There are other trends and developments that favour the Canucks. For one, the team was able to move its American Hockey League (AHL) farm team from Utica, New York, to Abbotsford, and the new Abbotsford Canucks give the team a valuable opportunity to extend its brand further into the Fraser Valley while giving fans who otherwise can’t attend Canucks games an alternative to consume Canucks-related hockey products and content.

Abbotsford did host another AHL team from 2009 to 2014. But the Heat, which was an affiliate to Canucks rival Calgary Flames, suffered from poor attendance.

Both Rintoul and Price said that the attendance and gate receipts will almost certainly be better with a Canucks affiliate.

“In terms of the financial boost, it’s huge,” Price said. “It’s the ability to market to a new, large segment of the population … to market a new logo and a new jersey – and make fans want the brand and the merchandise. In effect, you are broadening our own brand. It’s a huge cash opportunity for them.”

But as with everything else, the elephant in the room economically remains the long shadow of COVID-19. While vaccination rates are high and new cases are dropping in B.C., professional sports teams like the Canucks must prepare for the potential outbreak of a variant-driven new wave of the pandemic.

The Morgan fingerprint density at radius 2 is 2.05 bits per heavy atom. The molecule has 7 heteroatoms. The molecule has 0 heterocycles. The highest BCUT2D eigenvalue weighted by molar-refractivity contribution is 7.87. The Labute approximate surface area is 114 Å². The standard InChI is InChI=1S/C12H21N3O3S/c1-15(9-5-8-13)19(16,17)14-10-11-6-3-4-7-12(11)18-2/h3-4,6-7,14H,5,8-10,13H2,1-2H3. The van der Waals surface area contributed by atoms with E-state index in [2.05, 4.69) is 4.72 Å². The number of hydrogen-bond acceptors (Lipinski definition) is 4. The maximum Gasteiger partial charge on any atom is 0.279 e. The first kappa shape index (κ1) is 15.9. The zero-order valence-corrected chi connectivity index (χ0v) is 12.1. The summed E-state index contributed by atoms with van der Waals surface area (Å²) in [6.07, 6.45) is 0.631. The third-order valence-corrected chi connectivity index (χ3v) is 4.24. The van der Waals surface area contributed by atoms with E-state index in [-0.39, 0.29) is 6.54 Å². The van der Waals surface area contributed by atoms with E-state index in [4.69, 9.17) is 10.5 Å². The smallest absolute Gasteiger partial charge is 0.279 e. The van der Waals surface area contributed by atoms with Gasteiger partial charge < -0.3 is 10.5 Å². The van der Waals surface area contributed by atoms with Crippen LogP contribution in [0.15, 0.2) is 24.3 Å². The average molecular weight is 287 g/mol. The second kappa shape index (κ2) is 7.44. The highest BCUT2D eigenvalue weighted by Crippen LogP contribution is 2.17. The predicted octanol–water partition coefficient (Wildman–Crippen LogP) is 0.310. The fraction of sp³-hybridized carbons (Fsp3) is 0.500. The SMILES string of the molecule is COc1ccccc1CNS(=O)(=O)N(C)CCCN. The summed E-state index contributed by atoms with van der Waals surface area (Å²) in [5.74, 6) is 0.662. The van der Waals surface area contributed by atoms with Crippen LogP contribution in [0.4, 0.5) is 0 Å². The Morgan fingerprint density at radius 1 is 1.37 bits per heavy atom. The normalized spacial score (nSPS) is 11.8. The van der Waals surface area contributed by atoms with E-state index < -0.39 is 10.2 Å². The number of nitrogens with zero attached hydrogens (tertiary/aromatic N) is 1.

“They have to be extremely flexible,” Rintoul said. “Many businesses had to learn that the hard way for the past year and a half. If you are optimistic, you look at a full Wembley Stadium [in London for the UEFA Euro 2020 soccer final] and say things can be controlled, but that’s also more of a one-off. I would think the Canucks would have to have a contingency built in.”

For Price, that also means that the Canucks – who are on a small hiring spree to ramp up operational capacity needed for a “normal” 2021-22 season in both Vancouver and Abbotsford – need to be cautious on that front.

“They have to be careful,” Price said.

“There are no guarantees in a pandemic. We are doing well in vaccinations, but Israel is very vaccinated, and they are now seeing an uptick, too. I think you don’t want to add 100 people onto the payroll and then have to furlough them in two months’ time. You will want to increase at the right pace, and you have to believe that they know what they are doing.” •